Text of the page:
Friday, June 08, 2012

Understanding sentences without subject or object.

Today, I saw a video made by one of my former classmates from when I was living in Tokyo:

The phrase (すごく気に入りました) directly translates into English as only, "Liked a lot"; no grammatical subject nor object. However, the translation given in the video is, "I liked it a lot." Note the inclusion of a subject ("I") and an object ("it") that was not in the original, direct translation of the phrase. Technically, the phrase can have both a grammatical subject (私) and object (それ) in Japanese (私はそれをすごく気に入りました), but - unlike in English - they are not necessary, given that we understand the context of who is liking what. The phrase, すごく気に入りました, CAN mean "he likes it a lot," or even, "it likes him a lot," depending on the context in which it is spoken. (However, the common context of learning a language is the speaker being the subject and the object being known, so the translation of, "I liked it a lot" isn't too strange.)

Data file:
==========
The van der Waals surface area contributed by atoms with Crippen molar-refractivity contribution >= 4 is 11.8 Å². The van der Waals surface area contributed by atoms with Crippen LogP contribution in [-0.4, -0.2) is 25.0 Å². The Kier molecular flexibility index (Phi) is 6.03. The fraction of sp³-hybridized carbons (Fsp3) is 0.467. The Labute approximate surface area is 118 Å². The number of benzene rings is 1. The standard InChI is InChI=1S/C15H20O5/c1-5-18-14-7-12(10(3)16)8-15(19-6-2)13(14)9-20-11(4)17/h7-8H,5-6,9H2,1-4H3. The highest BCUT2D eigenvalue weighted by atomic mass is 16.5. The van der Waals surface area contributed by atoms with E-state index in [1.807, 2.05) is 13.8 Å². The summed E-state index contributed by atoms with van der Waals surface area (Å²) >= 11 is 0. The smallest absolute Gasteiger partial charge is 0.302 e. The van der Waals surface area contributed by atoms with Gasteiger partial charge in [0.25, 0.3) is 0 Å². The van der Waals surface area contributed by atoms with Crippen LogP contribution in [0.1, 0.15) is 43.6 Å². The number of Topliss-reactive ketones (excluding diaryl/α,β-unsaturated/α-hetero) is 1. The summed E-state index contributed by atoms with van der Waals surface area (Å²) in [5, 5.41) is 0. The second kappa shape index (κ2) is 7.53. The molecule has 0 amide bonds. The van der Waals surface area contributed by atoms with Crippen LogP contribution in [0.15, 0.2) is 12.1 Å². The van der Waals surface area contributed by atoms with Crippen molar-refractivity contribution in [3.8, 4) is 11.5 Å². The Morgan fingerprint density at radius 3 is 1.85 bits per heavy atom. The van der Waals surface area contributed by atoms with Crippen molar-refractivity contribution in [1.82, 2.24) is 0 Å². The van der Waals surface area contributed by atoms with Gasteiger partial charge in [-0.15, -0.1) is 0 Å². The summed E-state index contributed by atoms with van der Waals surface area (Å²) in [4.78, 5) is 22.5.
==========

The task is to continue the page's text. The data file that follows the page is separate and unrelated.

In this way, Japanese is a really flexible and simultaneously annoying language. Of course, this is sometimes a problem for Japanese students who are learning English Being able to speak (relatively understandably) without either a grammatical subject or object in Japanese isn't a problem. Why, then, can't one do this in English? If it works perfectly well in one language, why not in another? Why NOT be able to just state, "Like a lot," without any problems? (And - in some ways - wouldn't it be fun if it were possible?) Although not often a problem in written academic English pieces, sentences sans subject and object (as well as sentences merely sans subject) often emerge, making some monolingual English speakers go, "Whaaaa...?"

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